Pedestrians

Waiting for the urban mechanic, or someone like her

Yesterday I wrote about how to cross the street boldly but still safely. But having confidence as a pedestrian doesn’t solve the problems making the streets unsafe. This is a post about that.

Pedestrians

Cars are dangerous things. Unfortunately, American development patterns have forced us into dependence on them. The Project for Public Spaces had an article up today critiquing a Vox article about declining traffic deaths in the US. Basically, every other peer country has seen traffic deaths decline significantly more than here, using creative techniques that our archaic street engineering for auto dependence hasn’t figured out yet:

In the UK, 20 mph zones have been steadily growing since the turn of the century, and automated traffic enforcement is saving lives. The Dutch abandoned a street design philosophy based on “forgiving” errant drivers (which America embraced), shifting to an emphasis on walkable, bikeable streets. Japan has perhaps the world’s best transit networks, making driving less necessary. Germany is a pioneer in traffic-calming street design. Sweden, as the Economist recently reported, cut pedestrian fatalities in half over the last five years with a strategy that included low speed limits in urban areas and building 12,600 safer street crossings.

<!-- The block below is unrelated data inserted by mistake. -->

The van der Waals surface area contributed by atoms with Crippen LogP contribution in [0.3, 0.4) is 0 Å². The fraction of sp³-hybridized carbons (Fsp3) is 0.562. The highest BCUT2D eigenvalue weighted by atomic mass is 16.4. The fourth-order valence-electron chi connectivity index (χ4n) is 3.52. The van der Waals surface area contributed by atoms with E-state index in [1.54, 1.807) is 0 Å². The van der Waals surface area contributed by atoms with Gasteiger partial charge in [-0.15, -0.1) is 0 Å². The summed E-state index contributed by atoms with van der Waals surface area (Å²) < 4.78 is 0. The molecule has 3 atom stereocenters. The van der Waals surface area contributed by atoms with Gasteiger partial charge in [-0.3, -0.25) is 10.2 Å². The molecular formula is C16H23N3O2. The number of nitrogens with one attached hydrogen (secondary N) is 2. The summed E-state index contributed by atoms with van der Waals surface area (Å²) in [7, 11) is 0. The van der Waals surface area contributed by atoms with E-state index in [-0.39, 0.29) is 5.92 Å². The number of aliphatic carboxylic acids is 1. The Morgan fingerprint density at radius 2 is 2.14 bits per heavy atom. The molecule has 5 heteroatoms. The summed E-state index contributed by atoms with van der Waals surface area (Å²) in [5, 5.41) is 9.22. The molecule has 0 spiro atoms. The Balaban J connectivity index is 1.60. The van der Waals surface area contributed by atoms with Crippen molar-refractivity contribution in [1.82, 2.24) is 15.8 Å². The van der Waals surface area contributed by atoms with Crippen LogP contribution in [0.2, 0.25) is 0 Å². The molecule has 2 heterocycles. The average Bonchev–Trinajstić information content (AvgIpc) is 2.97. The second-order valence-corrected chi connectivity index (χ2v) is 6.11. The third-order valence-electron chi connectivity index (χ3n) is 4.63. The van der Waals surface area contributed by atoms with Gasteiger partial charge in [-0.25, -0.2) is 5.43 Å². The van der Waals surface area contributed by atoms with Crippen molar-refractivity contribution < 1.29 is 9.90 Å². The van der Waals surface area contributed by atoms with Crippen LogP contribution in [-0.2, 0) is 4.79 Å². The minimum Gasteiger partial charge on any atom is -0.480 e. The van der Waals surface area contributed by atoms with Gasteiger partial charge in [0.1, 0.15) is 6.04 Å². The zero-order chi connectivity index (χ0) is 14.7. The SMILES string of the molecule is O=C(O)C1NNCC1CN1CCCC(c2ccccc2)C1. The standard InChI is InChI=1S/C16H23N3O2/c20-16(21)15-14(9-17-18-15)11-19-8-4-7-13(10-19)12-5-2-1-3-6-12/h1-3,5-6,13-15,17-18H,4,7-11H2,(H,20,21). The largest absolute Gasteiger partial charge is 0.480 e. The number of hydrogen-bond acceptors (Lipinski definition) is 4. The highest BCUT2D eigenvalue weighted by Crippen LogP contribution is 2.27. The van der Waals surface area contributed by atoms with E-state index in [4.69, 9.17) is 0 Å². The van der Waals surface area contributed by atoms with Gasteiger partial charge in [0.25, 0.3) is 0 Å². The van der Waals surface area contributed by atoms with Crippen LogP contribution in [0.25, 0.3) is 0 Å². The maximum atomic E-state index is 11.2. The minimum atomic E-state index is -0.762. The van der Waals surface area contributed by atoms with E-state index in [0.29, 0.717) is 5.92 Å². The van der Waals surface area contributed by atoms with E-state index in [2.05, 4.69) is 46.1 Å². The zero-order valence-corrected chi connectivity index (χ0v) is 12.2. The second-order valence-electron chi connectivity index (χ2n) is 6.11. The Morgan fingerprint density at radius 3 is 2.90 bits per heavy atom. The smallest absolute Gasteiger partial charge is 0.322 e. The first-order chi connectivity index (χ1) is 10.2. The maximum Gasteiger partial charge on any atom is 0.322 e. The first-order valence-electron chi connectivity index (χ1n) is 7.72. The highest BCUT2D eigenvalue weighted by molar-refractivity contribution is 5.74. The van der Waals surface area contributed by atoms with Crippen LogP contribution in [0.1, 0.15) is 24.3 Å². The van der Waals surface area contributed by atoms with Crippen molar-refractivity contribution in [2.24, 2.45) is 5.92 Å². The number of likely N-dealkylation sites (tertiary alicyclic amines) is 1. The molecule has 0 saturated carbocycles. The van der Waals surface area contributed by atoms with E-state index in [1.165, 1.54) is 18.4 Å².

It would be great to see some of these innovations gain more traction in the US. They already are in some places, but the culture of street engineering and transportation funding needs to change.

There are lots of other tools for making streets safer for everyone that urban planners try to get our communities to adopt. Here are a few of them:

  • In dense areas, narrow roads, widen sidewalks, and cater the fronts of buildings to pedestrians.
  • Make pedestrian crossings shorter by creating bump-outs and pedestrian islands.
  • Adjust the balance of transportation funding to provide more for transit.
  • Instead of depriving transit of that funding, raise the gas tax and highway tolls to pay for road repairs.
  • Change zoning to create much greater density of development. This is what transit needs to work, especially outside of urban centers.

These are just a few fundamental ways to make the world a safer place for human beings in a car-dominated culture. What others can you think of?